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The foundation of our country was shaken 15 years ago after the attacks that occurred on Sept. 11. Here at FGCU, members of Student Government took the time to reflect on the events that occurred during the 9/11 Remembrance Ceremony at the Veteran’s Pavilion on Monday, Sept. 12.
Wade Henry, Director of Governmental Relations with FGCU Student Government, took on the privilege of organizing the 9/11 Memorial event, which was attended by staff, students, and public officials at 11 a.m. This was his first year organizing the event.
“I want to highlight the growth of our country,” Henry said. “As to how we have overcome and how we are moving forward and uniting together as a nation.”
The event included black-cloth covered tables spread across the lawn, accented by small arrangements of pink flowers on each table. Occurring in the shadow of a proudly waving American flag, the ceremony began with a Pledge of Allegiance and the singing of our National Anthem, followed by a Spoken Word presentation by student Victoria Clayton and a brief introduction of events by FGCU President Wilson Bradshaw.
The program continued to allow anyone in attendance to share their stories from the day, ranging from speakers who were in New York on the day of the attacks to those who shared the way the events affected them from across the country.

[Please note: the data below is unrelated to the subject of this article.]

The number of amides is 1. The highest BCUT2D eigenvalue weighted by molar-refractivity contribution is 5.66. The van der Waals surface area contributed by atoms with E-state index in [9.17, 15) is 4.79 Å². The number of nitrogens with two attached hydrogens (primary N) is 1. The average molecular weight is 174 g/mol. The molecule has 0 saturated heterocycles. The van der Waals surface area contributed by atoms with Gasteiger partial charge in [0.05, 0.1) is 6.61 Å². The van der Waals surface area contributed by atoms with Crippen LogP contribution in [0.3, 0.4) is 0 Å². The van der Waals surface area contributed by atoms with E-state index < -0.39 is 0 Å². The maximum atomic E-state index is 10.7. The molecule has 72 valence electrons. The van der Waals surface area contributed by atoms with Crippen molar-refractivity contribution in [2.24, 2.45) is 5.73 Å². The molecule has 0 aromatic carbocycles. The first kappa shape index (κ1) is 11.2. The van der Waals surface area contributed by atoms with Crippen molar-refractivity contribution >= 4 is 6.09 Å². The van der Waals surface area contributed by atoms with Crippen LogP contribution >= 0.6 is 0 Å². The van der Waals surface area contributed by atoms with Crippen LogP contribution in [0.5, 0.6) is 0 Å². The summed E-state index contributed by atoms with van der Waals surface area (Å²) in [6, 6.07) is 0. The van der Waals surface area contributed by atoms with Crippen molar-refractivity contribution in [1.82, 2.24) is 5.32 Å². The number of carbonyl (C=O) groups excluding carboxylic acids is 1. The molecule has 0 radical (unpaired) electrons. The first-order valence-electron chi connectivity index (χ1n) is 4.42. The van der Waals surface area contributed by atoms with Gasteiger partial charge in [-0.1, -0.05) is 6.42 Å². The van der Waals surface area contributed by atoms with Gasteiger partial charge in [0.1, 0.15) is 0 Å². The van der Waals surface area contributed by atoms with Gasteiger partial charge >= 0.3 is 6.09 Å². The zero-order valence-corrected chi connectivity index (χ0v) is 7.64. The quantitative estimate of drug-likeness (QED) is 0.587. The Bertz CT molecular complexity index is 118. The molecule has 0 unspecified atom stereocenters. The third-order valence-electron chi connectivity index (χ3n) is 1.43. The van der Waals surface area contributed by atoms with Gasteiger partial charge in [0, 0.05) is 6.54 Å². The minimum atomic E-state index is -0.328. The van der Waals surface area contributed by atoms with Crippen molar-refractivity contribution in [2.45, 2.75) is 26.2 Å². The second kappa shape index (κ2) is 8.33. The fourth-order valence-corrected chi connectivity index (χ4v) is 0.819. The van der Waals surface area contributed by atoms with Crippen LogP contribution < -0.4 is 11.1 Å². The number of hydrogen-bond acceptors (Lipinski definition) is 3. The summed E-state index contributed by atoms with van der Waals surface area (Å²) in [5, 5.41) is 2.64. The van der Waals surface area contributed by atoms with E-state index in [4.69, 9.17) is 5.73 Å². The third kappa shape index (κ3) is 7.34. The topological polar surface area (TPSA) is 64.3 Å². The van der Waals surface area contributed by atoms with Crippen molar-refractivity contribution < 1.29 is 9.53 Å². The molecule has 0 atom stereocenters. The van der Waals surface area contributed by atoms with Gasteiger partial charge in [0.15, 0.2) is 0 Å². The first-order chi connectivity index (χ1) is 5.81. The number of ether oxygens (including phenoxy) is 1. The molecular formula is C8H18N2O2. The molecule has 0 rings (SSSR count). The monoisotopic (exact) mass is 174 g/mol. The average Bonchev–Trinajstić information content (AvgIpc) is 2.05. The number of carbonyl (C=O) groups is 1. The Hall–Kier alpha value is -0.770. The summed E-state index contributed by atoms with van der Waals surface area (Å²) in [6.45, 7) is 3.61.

“I believe the most important thing is to never forget those that paid the price that day,” said Capt. Carmine Marceno, with the Lee County Sheriff’s Department, during his presentation at the event. “The most important thing is to never forget.”
Marceno was working as a police officer with the New York Police Department during the time of the attacks and, although he was not on duty, he still recalled, “I immediately knew that we were under attack and that moment changed the world forever.”
Among other speakers was Laurie Babcock, Coordinator of Event Planning & Compliance with FGCU Campus Reservations. Babcock had recounted her days during and after the events living near New York City, but was quick to remind us, “Everyone I met had a 9/11 story. Mine is not unique. It’s just mine.”
Babcock touched on the very aspect we need to hold close during our times of remembering the events of Sept. 11, 2001. Through shared stories and accounts from that day, and in honoring the lives lost and the many heroic efforts, we all must stand strong and stand together. Just as we stood on that day. Just as we stand together 15 years later, reflecting on the day that changed America.